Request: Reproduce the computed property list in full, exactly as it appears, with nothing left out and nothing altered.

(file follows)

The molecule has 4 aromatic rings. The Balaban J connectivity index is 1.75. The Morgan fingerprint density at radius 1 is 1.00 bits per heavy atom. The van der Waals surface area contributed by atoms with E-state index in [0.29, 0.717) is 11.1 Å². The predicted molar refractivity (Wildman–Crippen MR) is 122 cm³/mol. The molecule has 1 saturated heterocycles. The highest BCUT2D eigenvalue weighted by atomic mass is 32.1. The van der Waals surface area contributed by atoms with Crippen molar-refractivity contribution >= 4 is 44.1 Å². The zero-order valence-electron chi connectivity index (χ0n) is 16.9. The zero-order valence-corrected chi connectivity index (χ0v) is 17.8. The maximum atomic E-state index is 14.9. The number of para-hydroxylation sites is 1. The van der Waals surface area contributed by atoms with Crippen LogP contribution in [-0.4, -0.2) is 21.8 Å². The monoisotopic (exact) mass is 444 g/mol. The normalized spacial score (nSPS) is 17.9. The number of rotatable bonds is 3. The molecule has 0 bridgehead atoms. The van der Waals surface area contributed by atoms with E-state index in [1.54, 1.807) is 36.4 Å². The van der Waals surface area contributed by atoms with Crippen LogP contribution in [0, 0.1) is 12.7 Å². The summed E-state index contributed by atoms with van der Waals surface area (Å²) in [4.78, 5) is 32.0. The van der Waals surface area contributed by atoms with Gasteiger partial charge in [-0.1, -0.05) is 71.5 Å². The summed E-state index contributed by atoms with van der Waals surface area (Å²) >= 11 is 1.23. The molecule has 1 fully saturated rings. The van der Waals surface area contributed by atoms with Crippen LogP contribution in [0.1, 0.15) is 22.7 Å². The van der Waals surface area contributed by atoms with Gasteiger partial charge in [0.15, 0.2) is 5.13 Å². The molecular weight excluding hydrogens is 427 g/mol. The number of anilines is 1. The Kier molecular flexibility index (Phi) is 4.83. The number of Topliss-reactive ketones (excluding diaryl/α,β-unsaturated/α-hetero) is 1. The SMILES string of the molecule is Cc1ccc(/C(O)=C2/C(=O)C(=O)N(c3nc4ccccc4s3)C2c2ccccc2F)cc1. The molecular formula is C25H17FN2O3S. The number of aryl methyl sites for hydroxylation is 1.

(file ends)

The molecule has 4 aromatic rings. The Balaban J connectivity index is 1.75. The Morgan fingerprint density at radius 1 is 1.00 bits per heavy atom. The van der Waals surface area contributed by atoms with E-state index in [0.29, 0.717) is 11.1 Å². The predicted molar refractivity (Wildman–Crippen MR) is 122 cm³/mol. The molecule has 1 saturated heterocycles. The highest BCUT2D eigenvalue weighted by atomic mass is 32.1. The van der Waals surface area contributed by atoms with Crippen molar-refractivity contribution >= 4 is 44.1 Å². The zero-order valence-electron chi connectivity index (χ0n) is 16.9. The zero-order valence-corrected chi connectivity index (χ0v) is 17.8. The maximum atomic E-state index is 14.9. The number of para-hydroxylation sites is 1. The van der Waals surface area contributed by atoms with Crippen LogP contribution in [-0.4, -0.2) is 21.8 Å². The monoisotopic (exact) mass is 444 g/mol. The normalized spacial score (nSPS) is 17.9. The number of rotatable bonds is 3. The molecule has 0 bridgehead atoms. The van der Waals surface area contributed by atoms with E-state index in [1.54, 1.807) is 36.4 Å². The van der Waals surface area contributed by atoms with Crippen LogP contribution in [0, 0.1) is 12.7 Å². The summed E-state index contributed by atoms with van der Waals surface area (Å²) in [4.78, 5) is 32.0. The van der Waals surface area contributed by atoms with Gasteiger partial charge in [-0.1, -0.05) is 71.5 Å². The summed E-state index contributed by atoms with van der Waals surface area (Å²) >= 11 is 1.23. The molecule has 1 fully saturated rings. The van der Waals surface area contributed by atoms with Crippen LogP contribution in [0.1, 0.15) is 22.7 Å². The van der Waals surface area contributed by atoms with Gasteiger partial charge in [0.15, 0.2) is 5.13 Å². The molecular weight excluding hydrogens is 427 g/mol. The number of anilines is 1. The Kier molecular flexibility index (Phi) is 4.83. The number of Topliss-reactive ketones (excluding diaryl/α,β-unsaturated/α-hetero) is 1. The SMILES string of the molecule is Cc1ccc(/C(O)=C2/C(=O)C(=O)N(c3nc4ccccc4s3)C2c2ccccc2F)cc1. The molecular formula is C25H17FN2O3S. The number of aryl methyl sites for hydroxylation is 1.